The Application of a Simple Method for the Verification of Weather Forecasts and Seasonal Variations in Forecast Accuracy
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The evaluation of weather forecast accuracy has always been a difficult subject to address for many reasons. In this study, a simple semiobjective method is used to examine the accuracy of zone forecasts issued by the Weldon Spring (Saint Louis) National Weather Service (NWS) Office for mid-Missouri over a period of 416 days with the goal of demonstrating the utility of this method. Zone forecasts were chosen because these forecasts are typically what the public will receive either directly or indirectly from various media outlets. Not surprising, the evaluation method used here demonstrates that forecasts issued by the NWS and the Nested Grid Model (NGM) model output statistics (MOS) represent a considerable improvement over persistence or climatological baseline forecasts. NWS forecasts were slightly better than NGM MOS forecasts, especially when considering temperature and precipitation only. All forecasts showed distinct seasonal variability. The NWS winter-season forecasts were superior to those issued in the summer season, and this superiority was found to be a function of the precipitation forecast parameter. This technique might represent an easily understandable and concise method for providing weather forecast performance information to the general public in such a way that it would instill or reinforce public confidence in the accuracy of weather forecasts.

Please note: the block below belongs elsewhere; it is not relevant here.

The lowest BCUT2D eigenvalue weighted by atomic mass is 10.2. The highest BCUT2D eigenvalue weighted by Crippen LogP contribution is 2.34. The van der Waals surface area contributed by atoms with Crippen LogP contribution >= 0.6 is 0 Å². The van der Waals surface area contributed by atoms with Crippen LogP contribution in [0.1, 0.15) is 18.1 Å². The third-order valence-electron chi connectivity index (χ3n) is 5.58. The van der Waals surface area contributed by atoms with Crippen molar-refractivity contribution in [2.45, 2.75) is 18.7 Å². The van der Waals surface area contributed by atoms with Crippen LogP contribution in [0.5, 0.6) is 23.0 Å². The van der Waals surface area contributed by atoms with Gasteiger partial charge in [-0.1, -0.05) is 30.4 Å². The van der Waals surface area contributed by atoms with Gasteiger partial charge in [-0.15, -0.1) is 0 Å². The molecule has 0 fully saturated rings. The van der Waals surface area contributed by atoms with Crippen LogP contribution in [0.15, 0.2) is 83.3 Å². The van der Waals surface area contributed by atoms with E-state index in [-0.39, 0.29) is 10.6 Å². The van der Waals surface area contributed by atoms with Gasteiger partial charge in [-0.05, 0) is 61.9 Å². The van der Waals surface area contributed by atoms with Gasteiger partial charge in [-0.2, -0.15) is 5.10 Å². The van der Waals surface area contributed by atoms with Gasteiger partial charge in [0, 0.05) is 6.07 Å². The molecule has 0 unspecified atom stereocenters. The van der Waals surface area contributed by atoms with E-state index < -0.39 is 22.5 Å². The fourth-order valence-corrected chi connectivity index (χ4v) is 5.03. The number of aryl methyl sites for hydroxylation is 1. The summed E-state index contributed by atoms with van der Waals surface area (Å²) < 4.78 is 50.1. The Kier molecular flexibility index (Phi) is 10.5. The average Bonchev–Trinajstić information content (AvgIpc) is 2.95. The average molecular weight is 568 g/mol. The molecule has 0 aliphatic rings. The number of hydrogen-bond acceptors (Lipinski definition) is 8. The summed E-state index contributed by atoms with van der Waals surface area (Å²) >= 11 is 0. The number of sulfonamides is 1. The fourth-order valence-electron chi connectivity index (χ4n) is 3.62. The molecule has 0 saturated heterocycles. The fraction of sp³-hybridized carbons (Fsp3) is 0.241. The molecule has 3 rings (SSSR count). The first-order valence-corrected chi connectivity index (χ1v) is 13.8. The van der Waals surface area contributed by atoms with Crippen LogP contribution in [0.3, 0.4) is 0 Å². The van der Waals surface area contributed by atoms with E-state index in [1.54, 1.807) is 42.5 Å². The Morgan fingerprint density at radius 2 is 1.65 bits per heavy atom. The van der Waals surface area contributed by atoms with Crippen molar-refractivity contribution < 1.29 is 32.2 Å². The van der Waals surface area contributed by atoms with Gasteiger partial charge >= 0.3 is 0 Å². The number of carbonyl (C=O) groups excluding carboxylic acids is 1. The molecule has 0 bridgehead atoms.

Weather and Forecasting, v .17 is. 4 p. 891-897